Fast forward to the spring of 2020. Covid-19 has now thrust the planet into a downward spiral of economic uncertainty, depression, calamity and fear. Businesses are closed. Schools are shut. Unemployment is at its highest rate in the US since the 1930s – the decade of the Great Depression. Economists are predicting the worst.

A man wearing a surgical mask has his body temperature reading taken upon arriving at the police station of Naif locality, as part of screenings for COVID-19 coronavirus disease, in the Gulf emirate of Dubai on April 15, 2020.  / AFP / KARIM SAHIB
A man has his body temperature taken upon arrival at a police station as part of screenings for coronavirus, in Dubai on April 15, 2020. AFP

The original GI Bill allowed returning soldiers compensation for their service and their duty.  It established hospitals, made low-income mortgages available, covered tuition for soldiers who wanted to return and finish their education, gave stipends.

The GI Bill, for Second World War veterans, existed until 1956. A decade later, the Readjustment Benefits Act of 1966 expanded the benefits to include all service personnel, including those who had served during peacetime. It was a way of integrating them back into society, but also a deep form of gratitude for their public service. My father bought his first house and finished his post-graduate education, all with help from the GI Bill.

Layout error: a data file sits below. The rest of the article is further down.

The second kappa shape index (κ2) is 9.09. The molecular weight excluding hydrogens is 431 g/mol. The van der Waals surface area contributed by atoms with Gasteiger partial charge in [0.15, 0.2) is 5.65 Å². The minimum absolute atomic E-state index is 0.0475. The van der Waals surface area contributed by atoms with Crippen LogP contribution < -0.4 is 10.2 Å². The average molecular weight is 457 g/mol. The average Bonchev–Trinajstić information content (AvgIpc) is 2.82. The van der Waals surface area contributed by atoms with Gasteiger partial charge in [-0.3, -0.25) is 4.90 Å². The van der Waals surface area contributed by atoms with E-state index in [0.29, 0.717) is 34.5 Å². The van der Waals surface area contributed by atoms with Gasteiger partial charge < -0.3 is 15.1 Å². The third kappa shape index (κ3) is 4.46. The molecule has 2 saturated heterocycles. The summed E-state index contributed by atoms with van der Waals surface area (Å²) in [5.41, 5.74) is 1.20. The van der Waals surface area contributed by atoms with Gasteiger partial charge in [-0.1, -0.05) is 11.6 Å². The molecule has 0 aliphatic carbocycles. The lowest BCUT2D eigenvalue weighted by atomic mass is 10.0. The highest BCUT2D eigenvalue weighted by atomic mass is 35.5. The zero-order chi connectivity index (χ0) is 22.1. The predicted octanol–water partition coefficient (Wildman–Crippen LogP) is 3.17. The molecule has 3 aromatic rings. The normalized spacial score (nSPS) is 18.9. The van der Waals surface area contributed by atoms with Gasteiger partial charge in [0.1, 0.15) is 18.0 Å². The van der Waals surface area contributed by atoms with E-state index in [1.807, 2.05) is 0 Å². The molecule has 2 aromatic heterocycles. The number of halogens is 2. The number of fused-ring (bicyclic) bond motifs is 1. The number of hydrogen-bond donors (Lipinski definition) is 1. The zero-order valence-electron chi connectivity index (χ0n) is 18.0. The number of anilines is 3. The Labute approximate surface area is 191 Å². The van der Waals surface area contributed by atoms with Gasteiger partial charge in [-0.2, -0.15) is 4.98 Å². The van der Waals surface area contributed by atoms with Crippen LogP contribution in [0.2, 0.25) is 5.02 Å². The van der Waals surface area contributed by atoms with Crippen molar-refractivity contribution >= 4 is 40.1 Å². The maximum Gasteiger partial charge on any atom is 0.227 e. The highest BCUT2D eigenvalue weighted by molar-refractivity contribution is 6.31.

The United States and other countries could very well afford the same benefits to these Covid-19 heroes. It is something that would get broad public support.

I was interested to see some of my former colleagues from my war correspondent days – John F. Burns of The New York Times and Dexter Filkins of The New Yorker – commenting that our jobs as war reporters were far easier than these front-line responders. I agree, largely because I think the latter's exposure to Post-Traumatic Stress Disorder must be far greater.

Many of our journalist colleagues suffered the brutal effects of PTSD from front-line reporting.  Back in 1999, I was one of the first reporters to take part in a survey, later published in the American Journal of Psychiatry, on PTSD's effect on our lives.